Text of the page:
wang y.-n., shyu y.-i.l., chen m.-c. & yang p.-s. (2011) Reconciling work and family caregiving among adult-child family caregivers of older people with dementia: effects on role strain and depressive symptoms. Journal of Advanced Nursing67(4), 829–840.
Aims. This paper is a report of a study that examined the effects of work demands, including employment status, work inflexibility and difficulty reconciling work and family caregiving, on role strain and depressive symptoms of adult-child family caregivers of older people with dementia.
Background. Family caregivers also employed for pay are known to be affected by work demands, i.e. excessive workload and time pressures. However, few studies have shown how these work demands and reconciliation between work and family caregiving influence caregivers’ role strain and depressive symptoms.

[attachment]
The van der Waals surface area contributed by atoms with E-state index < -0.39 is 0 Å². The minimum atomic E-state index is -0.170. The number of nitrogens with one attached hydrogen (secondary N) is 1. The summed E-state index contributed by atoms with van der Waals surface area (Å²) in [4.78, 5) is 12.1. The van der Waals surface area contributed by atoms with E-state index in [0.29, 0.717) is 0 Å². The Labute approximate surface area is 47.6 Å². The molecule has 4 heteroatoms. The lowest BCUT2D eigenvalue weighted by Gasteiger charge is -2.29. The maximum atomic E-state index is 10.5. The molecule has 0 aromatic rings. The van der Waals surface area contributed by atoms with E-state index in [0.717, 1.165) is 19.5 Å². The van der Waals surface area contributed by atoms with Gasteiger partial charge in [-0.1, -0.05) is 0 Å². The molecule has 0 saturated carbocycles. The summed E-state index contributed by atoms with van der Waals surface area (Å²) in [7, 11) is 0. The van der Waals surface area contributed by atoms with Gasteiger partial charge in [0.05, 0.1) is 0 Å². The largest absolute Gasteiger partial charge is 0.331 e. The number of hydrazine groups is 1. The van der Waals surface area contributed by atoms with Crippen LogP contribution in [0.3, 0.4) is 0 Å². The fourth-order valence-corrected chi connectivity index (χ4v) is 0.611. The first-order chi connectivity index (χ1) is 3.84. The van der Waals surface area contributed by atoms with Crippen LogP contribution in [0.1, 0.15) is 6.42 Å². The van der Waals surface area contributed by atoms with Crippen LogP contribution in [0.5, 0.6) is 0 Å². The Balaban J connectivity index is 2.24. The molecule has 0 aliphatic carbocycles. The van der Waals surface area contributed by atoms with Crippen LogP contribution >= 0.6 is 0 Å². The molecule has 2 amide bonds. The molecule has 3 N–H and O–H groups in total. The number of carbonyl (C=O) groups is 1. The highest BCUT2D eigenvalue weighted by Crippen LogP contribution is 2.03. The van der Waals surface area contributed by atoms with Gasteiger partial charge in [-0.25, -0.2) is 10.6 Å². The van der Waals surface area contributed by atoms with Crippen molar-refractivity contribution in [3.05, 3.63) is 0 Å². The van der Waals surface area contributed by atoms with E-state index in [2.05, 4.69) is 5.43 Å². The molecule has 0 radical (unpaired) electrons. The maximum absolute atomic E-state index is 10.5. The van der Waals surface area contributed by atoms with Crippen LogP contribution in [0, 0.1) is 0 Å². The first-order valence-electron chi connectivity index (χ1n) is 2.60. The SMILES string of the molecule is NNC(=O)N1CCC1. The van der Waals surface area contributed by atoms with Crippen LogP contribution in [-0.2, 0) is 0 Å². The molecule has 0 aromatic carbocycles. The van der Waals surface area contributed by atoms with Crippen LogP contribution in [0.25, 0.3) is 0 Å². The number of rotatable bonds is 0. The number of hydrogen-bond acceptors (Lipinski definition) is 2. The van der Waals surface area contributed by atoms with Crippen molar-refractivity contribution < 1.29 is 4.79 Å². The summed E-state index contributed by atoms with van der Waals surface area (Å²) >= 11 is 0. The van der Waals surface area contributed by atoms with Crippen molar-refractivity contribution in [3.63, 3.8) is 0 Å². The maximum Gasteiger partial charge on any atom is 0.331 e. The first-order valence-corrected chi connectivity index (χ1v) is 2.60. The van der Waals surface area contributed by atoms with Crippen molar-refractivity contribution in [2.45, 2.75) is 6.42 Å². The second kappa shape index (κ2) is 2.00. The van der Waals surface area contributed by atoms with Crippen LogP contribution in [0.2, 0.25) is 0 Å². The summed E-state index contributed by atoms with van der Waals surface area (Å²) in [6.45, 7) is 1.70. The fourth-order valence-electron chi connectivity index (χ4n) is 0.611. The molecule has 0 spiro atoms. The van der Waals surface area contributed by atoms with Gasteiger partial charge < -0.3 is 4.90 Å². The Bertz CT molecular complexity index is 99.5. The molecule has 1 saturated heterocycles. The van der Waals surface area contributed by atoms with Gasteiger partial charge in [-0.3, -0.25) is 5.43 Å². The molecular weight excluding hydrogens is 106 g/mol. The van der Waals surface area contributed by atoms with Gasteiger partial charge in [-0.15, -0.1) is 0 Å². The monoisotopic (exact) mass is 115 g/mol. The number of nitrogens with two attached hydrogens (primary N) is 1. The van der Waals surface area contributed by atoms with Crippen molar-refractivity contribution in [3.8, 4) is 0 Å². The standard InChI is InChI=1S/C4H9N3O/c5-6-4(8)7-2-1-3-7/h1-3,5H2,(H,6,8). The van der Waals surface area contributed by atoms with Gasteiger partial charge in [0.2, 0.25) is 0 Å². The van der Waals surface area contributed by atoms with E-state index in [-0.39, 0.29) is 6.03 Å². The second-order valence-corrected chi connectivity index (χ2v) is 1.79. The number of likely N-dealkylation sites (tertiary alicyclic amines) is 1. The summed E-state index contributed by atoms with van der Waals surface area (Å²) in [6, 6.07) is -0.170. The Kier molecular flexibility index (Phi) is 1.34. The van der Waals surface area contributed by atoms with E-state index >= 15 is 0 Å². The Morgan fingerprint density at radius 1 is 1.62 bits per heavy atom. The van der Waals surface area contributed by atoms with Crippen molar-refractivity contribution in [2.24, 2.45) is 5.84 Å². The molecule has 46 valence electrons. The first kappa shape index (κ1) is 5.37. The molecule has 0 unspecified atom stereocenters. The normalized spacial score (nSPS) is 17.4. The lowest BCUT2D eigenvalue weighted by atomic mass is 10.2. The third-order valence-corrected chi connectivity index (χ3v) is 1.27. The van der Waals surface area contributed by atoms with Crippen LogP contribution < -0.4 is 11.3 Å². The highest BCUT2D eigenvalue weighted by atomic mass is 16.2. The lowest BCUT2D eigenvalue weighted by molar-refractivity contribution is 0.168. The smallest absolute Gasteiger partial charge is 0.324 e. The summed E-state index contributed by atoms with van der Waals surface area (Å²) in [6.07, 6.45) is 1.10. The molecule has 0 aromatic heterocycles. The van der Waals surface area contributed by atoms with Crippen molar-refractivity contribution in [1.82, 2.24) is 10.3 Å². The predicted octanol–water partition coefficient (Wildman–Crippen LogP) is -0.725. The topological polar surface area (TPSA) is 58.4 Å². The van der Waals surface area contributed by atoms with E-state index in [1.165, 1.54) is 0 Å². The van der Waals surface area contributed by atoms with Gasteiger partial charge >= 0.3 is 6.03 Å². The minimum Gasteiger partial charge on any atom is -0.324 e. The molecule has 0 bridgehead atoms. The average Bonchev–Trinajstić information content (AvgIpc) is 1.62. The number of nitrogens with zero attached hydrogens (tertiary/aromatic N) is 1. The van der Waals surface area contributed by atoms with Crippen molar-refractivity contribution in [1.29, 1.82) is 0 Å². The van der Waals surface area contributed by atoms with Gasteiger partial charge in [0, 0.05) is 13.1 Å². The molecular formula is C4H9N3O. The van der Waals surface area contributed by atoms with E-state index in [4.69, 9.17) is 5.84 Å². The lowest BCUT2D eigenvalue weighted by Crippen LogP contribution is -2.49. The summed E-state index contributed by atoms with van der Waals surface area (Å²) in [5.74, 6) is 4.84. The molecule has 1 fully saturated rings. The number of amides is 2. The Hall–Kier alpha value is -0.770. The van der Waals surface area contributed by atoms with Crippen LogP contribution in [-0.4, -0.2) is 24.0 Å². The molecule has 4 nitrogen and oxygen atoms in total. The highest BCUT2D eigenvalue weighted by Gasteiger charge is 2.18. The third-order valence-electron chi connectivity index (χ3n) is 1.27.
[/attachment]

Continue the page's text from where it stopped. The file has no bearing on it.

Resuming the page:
Method. For this cross-sectional study, secondary data were analysed for 119 adult-child family caregivers of older people with dementia in Taiwan using hierarchical multiple regression.
Results. After adjusting for demographic characteristics, resources and role demands overload, family caregivers with full-time jobs (β = 0·25, P < 0·01) and more difficulty reconciling work and caregiving roles (β = 0·36, P < 0·01) reported significantly more role strain than family caregivers working part-time or unemployed. Family caregivers with more work inflexibility reported more depressive symptoms (β = 0·29, P < 0·05).
Conclusion. Work demands affected family caregivers’ role strain and depressive symptoms. Working full-time and having more difficulty reconciling work and caregiving roles predicted role strain; work inflexibility predicted depressive symptoms. These results can help clinicians identify high-risk groups for role strain and depression. Nurses need to assess family caregivers for work flexibility when screening for high-risk groups and encourage them to reconcile working with family-care responsibilities to reduce role strain.